Jami Porter Lara’s Terms and Conditions offers a space for uncomfortable conversations around identity, womanhood, and whiteness.
Jami Porter Lara: Terms and Conditions
August 13–October 15, 2021
Gerald Peters Contemporary, Santa Fe
Bright white flashing neon signs create a sense of unease while drawing the viewer into Terms and Conditions, Jami Porter Lara’s solo exhibition at Gerald Peters Contemporary in Santa Fe. Porter Lara, perhaps better known for her refined black ceramic forms, makes a departure in this exhibition with her meditations on white. Utilizing a variety of art forms—sign-making, printmaking, lithography, and embroidery—the artist provokes questions around culture, identity, and upbringing.
Apart from the flashing neon signage, the piece most highlighted in the exhibition is She’s a Good Person, a collection of muslin garments in the style of flour-sack dresses made popular during the Great Depression. The spot-lit dresses appear stiff and austere and hang lifelessly from a steel black rack. The garments, ranging from child to adult sizing, boldly display the logos “mother’s best” and “white fear.”
These works play on messages that are passed on culturally, through American commercialism, and intergenerationally among families. The dress, evoking the feminine and domestic, becomes a symbol of racialized messaging handed down matrilineally.
One wall of the exhibition features a small gallery of what appear to be empty frames. Closer examination reveals that the frames contain lithographic prints of white lettering that can only be seen at certain angles. The effect is that of letters appearing and disappearing like invisible ink on a page containing hidden messages. The texts “he wouldn’t hurt a fly,” “they mean well,” and “we don’t talk about politics” are even more obfuscated by their awkward layout on the page; decoding the messages requires a bit of time and concentration on the viewer’s part.
In the center of the room sits a white S-shaped tête-à-tête couch, which could pass for a piece of standard-issue gallery furniture for the patron to rest. But it is in fact another art piece, titled tête-à-tête, that’s designed more as a space for provocation than rest.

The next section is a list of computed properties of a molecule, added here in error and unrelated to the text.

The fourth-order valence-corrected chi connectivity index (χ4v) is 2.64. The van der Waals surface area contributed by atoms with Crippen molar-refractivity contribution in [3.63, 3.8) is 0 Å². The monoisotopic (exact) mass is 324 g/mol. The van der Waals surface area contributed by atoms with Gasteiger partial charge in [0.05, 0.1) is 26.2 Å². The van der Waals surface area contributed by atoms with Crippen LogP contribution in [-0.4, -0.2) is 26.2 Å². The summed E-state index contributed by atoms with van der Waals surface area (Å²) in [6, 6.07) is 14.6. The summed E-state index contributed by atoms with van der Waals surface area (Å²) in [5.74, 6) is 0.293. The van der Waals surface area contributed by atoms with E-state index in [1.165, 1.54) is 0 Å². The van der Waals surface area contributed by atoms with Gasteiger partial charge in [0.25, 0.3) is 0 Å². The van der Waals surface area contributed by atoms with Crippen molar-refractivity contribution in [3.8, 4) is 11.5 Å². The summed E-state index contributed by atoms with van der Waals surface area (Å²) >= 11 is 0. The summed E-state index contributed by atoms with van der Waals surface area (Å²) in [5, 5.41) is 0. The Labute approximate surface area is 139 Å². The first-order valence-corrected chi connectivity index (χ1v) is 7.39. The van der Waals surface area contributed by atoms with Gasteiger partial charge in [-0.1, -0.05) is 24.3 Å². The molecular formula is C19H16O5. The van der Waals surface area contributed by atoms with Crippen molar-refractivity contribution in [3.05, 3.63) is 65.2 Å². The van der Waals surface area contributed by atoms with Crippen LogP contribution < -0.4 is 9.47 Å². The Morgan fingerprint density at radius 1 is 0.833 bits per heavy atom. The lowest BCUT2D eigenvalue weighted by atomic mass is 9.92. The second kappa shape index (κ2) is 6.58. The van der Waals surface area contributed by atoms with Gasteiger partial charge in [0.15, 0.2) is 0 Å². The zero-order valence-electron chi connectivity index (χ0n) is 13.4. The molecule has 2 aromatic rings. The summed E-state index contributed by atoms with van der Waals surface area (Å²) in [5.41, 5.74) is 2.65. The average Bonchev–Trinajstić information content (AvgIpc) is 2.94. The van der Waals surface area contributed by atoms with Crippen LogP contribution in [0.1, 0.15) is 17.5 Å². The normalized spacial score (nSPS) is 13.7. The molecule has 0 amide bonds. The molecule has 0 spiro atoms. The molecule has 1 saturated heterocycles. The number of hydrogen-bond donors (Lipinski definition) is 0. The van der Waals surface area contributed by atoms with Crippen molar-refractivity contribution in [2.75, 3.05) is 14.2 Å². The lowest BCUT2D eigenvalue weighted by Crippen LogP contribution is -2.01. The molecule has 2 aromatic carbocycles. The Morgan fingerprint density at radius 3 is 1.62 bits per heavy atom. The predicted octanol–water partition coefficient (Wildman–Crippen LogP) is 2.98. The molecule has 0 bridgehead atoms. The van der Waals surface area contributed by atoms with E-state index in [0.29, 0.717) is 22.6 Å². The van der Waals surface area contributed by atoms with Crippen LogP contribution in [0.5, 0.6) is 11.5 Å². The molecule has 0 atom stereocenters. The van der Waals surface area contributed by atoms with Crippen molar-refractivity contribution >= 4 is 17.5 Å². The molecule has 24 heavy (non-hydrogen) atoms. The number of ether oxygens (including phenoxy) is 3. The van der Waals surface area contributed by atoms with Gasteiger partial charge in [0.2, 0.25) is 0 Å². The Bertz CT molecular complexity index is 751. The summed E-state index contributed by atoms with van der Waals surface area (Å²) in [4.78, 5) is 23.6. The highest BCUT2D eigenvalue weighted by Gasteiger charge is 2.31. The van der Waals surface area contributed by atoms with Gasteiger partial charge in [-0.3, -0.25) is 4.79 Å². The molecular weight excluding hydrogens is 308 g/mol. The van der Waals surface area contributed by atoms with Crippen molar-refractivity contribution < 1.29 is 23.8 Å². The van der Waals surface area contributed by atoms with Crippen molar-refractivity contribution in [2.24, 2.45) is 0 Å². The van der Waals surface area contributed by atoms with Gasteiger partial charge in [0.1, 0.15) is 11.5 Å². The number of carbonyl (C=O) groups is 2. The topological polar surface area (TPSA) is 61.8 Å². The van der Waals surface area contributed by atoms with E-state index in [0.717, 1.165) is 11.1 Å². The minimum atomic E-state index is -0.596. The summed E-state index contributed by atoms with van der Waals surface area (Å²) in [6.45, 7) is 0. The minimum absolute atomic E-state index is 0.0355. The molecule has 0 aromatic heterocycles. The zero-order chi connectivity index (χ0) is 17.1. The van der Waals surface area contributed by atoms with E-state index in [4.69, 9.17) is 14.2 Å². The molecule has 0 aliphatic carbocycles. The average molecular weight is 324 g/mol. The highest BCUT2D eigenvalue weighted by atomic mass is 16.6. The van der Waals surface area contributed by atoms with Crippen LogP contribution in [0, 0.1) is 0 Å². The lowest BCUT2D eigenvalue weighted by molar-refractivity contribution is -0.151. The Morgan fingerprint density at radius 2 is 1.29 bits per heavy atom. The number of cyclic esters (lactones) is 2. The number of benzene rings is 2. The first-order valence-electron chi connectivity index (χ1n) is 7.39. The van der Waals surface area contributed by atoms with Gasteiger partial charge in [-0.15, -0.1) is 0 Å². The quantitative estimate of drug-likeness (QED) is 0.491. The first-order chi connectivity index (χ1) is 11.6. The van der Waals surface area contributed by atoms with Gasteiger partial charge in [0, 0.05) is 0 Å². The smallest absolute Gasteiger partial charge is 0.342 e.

The two seats on the couch face opposite sides of the room. Embroidered on the back of one seat is the word “white”; the word “only” is embroidered on the back of the other. From one seat, the viewer is looking at a neon sign flashing alternating messages “whiteness/witness.” From the other seat, the viewer is looking at the gallery on the wall, appearing as empty white frames.
The positioning of the couch feels like a deliberate invitation for the viewer to contemplate perspective. What does it mean to take a seat on a couch bearing the labels “white” and “only”? The feelings and perspective, of course, will depend on the person who is seated. Moving through the exhibition, passing through spotlight and shadow, feels a little like moving through light and dark, the hidden and revealed, through moments of fear, and moments of revelation.
Terms and Conditions could be viewed as the work of an artist reckoning with her own identity, particularly how it relates to gender, culture, and whiteness. It could be viewed as an indictment of transgressive messaging hidden amid a culture of politeness and femininity. Or it could be viewed as a mirror reflecting one’s own hidden beliefs and veiled acts of complicity.
The question of perspective lingers and slightly complicates the exhibition, but at its best, Terms and Conditions creates a space for uncertainty and discomfort, and that is a good place to be.
Terms and Conditions is scheduled to remain on display through October 15, 2021, at Gerald Peters Contemporary, 1011 Paseo de Peralta, Santa Fe.